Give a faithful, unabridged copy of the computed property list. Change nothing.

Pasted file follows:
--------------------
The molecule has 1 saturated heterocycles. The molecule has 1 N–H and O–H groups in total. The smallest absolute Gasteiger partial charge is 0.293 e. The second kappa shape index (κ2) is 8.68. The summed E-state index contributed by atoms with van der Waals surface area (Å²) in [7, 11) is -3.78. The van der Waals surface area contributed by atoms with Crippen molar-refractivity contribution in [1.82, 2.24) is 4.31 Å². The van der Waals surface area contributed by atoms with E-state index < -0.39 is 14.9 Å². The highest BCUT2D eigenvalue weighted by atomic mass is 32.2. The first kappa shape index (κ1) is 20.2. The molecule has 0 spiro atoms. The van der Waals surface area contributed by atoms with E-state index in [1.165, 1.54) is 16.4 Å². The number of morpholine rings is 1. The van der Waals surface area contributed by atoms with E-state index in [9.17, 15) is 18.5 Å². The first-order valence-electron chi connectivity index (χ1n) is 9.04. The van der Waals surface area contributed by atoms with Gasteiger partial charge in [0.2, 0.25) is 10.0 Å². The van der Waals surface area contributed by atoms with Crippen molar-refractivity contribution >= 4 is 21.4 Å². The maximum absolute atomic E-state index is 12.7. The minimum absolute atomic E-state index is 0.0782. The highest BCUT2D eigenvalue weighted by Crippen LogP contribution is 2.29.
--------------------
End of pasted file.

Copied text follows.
The molecule has 1 saturated heterocycles. The molecule has 1 N–H and O–H groups in total. The smallest absolute Gasteiger partial charge is 0.293 e. The second kappa shape index (κ2) is 8.68. The summed E-state index contributed by atoms with van der Waals surface area (Å²) in [7, 11) is -3.78. The van der Waals surface area contributed by atoms with Crippen molar-refractivity contribution in [1.82, 2.24) is 4.31 Å². The van der Waals surface area contributed by atoms with E-state index < -0.39 is 14.9 Å². The highest BCUT2D eigenvalue weighted by atomic mass is 32.2. The first kappa shape index (κ1) is 20.2. The molecule has 0 spiro atoms. The van der Waals surface area contributed by atoms with E-state index in [1.165, 1.54) is 16.4 Å². The number of morpholine rings is 1. The van der Waals surface area contributed by atoms with E-state index in [9.17, 15) is 18.5 Å². The first-order valence-electron chi connectivity index (χ1n) is 9.04. The van der Waals surface area contributed by atoms with Gasteiger partial charge in [0.2, 0.25) is 10.0 Å². The van der Waals surface area contributed by atoms with Crippen molar-refractivity contribution >= 4 is 21.4 Å². The maximum absolute atomic E-state index is 12.7. The minimum absolute atomic E-state index is 0.0782. The highest BCUT2D eigenvalue weighted by Crippen LogP contribution is 2.29.